Sorry. That was mean. But hope springs eternal. Taylor-Johnson is rumored as the next James Bond. If that falls through, Taylor-Johnson shows he can do a passable Matthew McConaughy in The Fall Guy. Maybe he can get in on a remake of The Return of the Texas Chainsaw Massacre.

How Do The Chips Fall, Guy?

The Fall Guy is easy to review. It’s a summer movie that has little more on its mind than a desire to entertain. Through the process, The Fall Guy attempts to be a love letter to stuntmen. It brings to mind Burt Reynold’s Hooper to some extent. A portion of the finale might even be a homage to that film.

A mystery is the engine that drives the story of The Fall Guy. Taylor-Johnson’s character disappears, and Gosling is called back into action for a two-fold purpose: to allow Metalstorm to continue to film by doubling for the missing actor, and to track him down.


Meanwhile, Gosling and Blunt rekindle their old flame. They were sweethearts before Gosling’s injury forced him to leave the stunt business.

Mostly, all of this stuff works. Mostly, but we will get to that…

Overall, The Fall Guy is a fun watch as Gosling maneuvers his way around movie sets, action scenes, and various characters. A quirky sense of humor is displayed along the way. There won’t be any belly laughs, but the viewer will have a sensible chuckle here and there.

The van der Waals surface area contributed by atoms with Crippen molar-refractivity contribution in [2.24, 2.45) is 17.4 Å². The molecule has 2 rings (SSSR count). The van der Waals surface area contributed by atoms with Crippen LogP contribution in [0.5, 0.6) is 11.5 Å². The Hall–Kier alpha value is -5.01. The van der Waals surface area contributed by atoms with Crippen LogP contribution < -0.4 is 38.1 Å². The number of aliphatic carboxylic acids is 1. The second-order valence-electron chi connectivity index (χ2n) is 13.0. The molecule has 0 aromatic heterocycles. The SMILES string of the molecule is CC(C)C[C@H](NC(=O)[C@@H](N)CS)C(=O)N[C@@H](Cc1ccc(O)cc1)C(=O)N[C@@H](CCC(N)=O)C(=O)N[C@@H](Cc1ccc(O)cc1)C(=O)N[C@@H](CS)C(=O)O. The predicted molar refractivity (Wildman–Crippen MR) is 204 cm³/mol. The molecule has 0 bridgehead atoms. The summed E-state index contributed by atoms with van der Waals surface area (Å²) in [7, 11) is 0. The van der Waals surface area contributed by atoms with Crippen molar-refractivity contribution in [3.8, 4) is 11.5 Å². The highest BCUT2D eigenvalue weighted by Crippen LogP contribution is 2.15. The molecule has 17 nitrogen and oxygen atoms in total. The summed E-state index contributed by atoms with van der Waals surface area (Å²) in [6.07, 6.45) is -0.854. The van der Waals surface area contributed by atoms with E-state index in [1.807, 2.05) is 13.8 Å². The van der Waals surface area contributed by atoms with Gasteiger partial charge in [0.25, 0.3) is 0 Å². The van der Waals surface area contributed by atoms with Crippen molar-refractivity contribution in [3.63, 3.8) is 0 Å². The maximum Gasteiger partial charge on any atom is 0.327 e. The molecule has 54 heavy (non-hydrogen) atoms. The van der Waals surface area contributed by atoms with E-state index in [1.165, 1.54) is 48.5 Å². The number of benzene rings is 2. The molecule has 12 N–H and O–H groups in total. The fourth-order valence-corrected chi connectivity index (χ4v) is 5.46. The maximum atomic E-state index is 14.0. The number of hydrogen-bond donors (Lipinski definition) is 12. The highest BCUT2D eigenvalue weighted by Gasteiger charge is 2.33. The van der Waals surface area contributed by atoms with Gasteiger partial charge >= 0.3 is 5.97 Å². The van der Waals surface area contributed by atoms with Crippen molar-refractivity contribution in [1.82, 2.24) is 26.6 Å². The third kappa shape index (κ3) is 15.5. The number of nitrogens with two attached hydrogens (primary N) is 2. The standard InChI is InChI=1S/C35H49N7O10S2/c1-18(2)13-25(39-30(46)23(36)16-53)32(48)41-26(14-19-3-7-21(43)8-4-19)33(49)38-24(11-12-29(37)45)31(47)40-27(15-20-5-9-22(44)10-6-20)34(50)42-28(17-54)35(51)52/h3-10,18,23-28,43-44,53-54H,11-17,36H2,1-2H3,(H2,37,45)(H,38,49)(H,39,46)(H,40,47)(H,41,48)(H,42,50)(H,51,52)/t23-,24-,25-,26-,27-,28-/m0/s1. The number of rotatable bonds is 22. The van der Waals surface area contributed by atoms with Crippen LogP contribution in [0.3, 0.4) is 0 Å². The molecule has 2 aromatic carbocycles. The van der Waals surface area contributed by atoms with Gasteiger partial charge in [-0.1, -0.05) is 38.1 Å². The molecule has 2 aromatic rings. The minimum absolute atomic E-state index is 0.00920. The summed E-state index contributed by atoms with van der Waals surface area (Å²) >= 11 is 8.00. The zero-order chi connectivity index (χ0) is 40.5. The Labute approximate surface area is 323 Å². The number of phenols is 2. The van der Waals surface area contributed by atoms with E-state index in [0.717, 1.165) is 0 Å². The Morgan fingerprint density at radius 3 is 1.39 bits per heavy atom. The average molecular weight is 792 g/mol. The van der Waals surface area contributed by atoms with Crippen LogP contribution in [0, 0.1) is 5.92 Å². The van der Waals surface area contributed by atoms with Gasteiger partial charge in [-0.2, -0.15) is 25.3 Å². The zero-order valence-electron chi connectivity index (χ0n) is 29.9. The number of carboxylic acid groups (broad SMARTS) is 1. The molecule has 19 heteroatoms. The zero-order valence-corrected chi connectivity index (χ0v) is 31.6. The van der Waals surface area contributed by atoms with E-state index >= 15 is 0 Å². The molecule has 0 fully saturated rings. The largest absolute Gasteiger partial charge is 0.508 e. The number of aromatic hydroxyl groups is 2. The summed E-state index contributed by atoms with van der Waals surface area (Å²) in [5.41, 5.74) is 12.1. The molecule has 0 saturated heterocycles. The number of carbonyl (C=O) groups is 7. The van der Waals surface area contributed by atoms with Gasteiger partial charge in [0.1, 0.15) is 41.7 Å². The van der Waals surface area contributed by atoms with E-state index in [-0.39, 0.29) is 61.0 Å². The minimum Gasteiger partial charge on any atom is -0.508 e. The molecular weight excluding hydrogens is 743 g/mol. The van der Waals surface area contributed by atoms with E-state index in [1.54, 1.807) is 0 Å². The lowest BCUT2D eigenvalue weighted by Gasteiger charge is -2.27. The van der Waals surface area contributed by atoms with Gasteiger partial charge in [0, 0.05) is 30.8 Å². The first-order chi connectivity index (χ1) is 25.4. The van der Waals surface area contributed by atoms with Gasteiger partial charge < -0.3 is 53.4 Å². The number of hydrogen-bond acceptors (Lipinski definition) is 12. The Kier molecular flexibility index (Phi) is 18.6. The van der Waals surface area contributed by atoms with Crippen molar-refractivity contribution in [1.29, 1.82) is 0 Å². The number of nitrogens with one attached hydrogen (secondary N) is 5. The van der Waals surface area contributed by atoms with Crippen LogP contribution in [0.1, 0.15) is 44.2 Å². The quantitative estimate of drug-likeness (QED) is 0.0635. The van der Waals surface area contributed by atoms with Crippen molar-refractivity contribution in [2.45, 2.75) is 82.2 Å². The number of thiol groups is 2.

I particularly enjoyed the unicorn gag. They play it a notch too far, though.

Fall For It

Since The Fall Guy is a movie about stuntmen, how are the stunts? Surprisingly, they are not that crazy. But how can they be? The movie industry is literally 100 years beyond Harold Lloyd at this point. We’ve seen it all, and the last decade has been particularly on the loopy side.

In the current era, Hollywood has tried to go bigger and bigger to the point of absurdity in an effort to push the action envelope. The Fast and the Furious franchise comes to mind, but even Star Wars has gotten to the point where horses run around on Star Destroyers (I think that happened, never saw that movie).

The Fall Guy

This tactic seems to have reached a point of diminishing returns. Immersion is getting lost, and audiences are checking out as action becomes, frankly, stupid.